The energy landscape is rapidly changing. Renewable generation is growing faster than coal, gas and nuclear combined. For the sixth consecutive year, it has outpaced fossil fuels for net investment in power capacity additions, fuelling a major surge in green electricity across several continents.
The shift towards global decarbonisation is happening in parallel with two other energy mega-trends: decentralisation and digitisation. More local generation of electricity not only reduces transmission losses, but lowers carbon emissions, helping to boost security of supply.
With up to 50 billion connected devices predicted by 2020, the Internet of Things (IoT) and big data are also an increasingly important part of efficiency, and sustainability planning and initiatives. Smart connectivity can enable real-time monitoring of energy assets for more informed decision-making – such as linking energy use to user behaviour.
A Verdantix survey of 250 global energy decision-makers, for example, found that 37 percent rated ‘IoT sensors to capture non-energy information’ as an investment priority over the coming year.
Increasingly, these ‘3Ds’ – decarbonisation, decentralisation and digitisation – are accelerating the convergence of how organisations buy energy, use energy and operate sustainably. For switched-on managers seeking to drive ever greater cost and carbon efficiencies, taking a multi-dimensional perspective that encompasses all aspects of supply, efficiency and sustainability is becoming critical.
Philippe Diez, vice president of Energy & Sustainability Services (ESS) at Schneider Electric, believes the future of energy management lies in exploiting the value this convergence can offer. Speaking at the company’s client conference in Barcelona, he said companies need start thinking in terms of active energy management.
“Corporate energy management is comprised of three domains, which are often disconnected — managed by different departments. Active energy management changes this paradigm. It allows organisations to manage all three together so they can optimise the parameters of cost, efficiency and sustainability strategies simultaneously, in a near real-time manner,” he said.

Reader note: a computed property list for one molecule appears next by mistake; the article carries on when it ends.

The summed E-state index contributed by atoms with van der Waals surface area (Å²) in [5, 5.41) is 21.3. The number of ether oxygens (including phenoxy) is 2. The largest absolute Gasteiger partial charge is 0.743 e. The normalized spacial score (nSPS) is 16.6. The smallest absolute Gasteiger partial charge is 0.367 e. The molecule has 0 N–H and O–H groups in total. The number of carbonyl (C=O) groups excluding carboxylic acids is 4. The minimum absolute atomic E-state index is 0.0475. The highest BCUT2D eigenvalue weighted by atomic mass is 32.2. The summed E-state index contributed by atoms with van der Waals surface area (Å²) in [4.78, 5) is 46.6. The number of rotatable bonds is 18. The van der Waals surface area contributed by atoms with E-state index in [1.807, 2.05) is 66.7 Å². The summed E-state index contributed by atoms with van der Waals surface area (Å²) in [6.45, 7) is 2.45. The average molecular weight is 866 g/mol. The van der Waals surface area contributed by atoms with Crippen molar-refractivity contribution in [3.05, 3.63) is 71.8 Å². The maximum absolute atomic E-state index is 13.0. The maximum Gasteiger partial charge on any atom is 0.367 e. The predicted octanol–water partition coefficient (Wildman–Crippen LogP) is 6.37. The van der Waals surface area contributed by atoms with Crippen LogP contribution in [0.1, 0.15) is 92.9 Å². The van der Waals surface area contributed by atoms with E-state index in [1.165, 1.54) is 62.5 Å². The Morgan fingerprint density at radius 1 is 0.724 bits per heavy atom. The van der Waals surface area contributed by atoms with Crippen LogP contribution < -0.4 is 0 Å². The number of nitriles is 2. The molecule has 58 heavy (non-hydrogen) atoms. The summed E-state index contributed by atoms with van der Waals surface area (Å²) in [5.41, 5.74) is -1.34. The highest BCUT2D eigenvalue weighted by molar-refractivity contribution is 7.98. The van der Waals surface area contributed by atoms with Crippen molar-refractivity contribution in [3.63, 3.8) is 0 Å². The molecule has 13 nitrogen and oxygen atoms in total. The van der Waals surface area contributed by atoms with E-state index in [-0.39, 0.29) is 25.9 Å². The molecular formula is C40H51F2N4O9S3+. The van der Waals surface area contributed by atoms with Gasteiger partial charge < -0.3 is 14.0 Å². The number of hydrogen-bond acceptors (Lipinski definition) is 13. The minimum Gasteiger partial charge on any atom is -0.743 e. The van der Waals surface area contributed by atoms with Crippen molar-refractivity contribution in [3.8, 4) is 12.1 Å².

According to Diez, companies are at different stages of this transformational journey. The ESS business works with around 4,000 clients globally and Diez estimates just one-fifth of them are leading the way on this agenda. “Some of these companies at the advanced level, mainly multi-nationals, are already doing active energy management in terms of balancing these three priorities.”
Examples of active energy management include energy procurement and sustainability coming together to buy green energy. Or energy management, procurement and sustainability collaborating to remotely monitor energy use and price data in real time — to further reduce cost and CO2 emissions. Integrating energy management activities within the wider CSR agenda is considered commercially beneficial. “On the sustainability side, these companies view it as a differentiator for business,” Diez said.
One Schneider Electric customer, Sanofi Group, is adopting this approach across its sites. The pharmaceutical manufacturer runs a large network of 100 sites and its annual energy use accounts for around €200 million (euros) in direct spend. The company’s head of strategy, Francois Beloeuvre, says the figure rises to €500 million (euros) when taking into account other indirect costs like maintenance and investment.
“It goes beyond large investment,” he told delegates at the conference. “This is something we are very keen to be at the forefront of because energy is very much linked to the way we manage our processes.”